Rachel Dolezal’s little white lie about being black has created a flurry of responses, nationwide. Much to the consternation of many, the NAACP has released a statement in support of the president of the Spokane, WA NAACP:
Baltimore, MD – For 106 years, the National Association for the Advancement of Colored People has held a long and proud tradition of receiving support from people of all faiths, races, colors and creeds. NAACP Spokane Washington Branch President Rachel Dolezal is enduring a legal issue with her family, and we respect her privacy in this matter. One’s racial identity is not a qualifying criteria or disqualifying standard for NAACP leadership. The NAACP Alaska-Oregon-Washington State Conference stands behind Ms. Dolezal’s advocacy record. In every corner of this country, the NAACP remains committed to securing political, educational, and economic justice for all people, and we encourage Americans of all stripes to become members and serve as leaders in our organization.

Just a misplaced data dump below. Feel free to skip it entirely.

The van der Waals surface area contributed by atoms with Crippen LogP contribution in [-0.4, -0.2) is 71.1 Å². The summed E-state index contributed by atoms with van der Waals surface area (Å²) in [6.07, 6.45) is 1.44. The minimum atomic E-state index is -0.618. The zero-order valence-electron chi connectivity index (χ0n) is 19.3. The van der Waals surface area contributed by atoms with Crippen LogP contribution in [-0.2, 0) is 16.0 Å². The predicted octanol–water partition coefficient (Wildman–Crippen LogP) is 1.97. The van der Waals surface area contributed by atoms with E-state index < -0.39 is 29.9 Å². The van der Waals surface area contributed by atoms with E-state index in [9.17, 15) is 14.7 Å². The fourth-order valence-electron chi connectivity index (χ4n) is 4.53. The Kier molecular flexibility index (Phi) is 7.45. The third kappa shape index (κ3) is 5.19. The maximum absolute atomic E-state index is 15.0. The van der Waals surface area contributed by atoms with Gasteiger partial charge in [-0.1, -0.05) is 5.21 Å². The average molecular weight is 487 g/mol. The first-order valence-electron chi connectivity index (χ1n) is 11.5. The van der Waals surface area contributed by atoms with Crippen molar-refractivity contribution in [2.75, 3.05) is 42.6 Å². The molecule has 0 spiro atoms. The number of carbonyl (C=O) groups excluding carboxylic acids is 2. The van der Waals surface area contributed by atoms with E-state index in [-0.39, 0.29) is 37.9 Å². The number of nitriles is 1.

Hate language sent through mail and social media along with credible threats continue to be a serious issue for our units in the Pacific Northwest and across the nation. We take all threats seriously and encourage the FBI and the Department of Justice to fully investigate each occurrence.
Dolezal’s true identity was exposed when her parents, Ruthanne and Larry, stepped forward to tell the media that they and their daughter are white. In an interview with the Spokesman-Review they said that she had been pretending to be a black woman since 2006 or 2007.
Dolezal maintains her blackness while under investigation to determine whether or not she violated a code of ethics when she identified as white, black and American Indian on an application for the citizen police ombudsman commission (which she is chair of).
Despite what her parents say, the NAACP president has unabashedly gone on record in an interview with Sky News today to say, “I don’t give two shits what you guys think,” and further said that people who question who she is don’t understand the definition of race and identity.
When asked if she identified as African American, Dolezal said that she didn’t understand the question and affirmed that she does identify as black.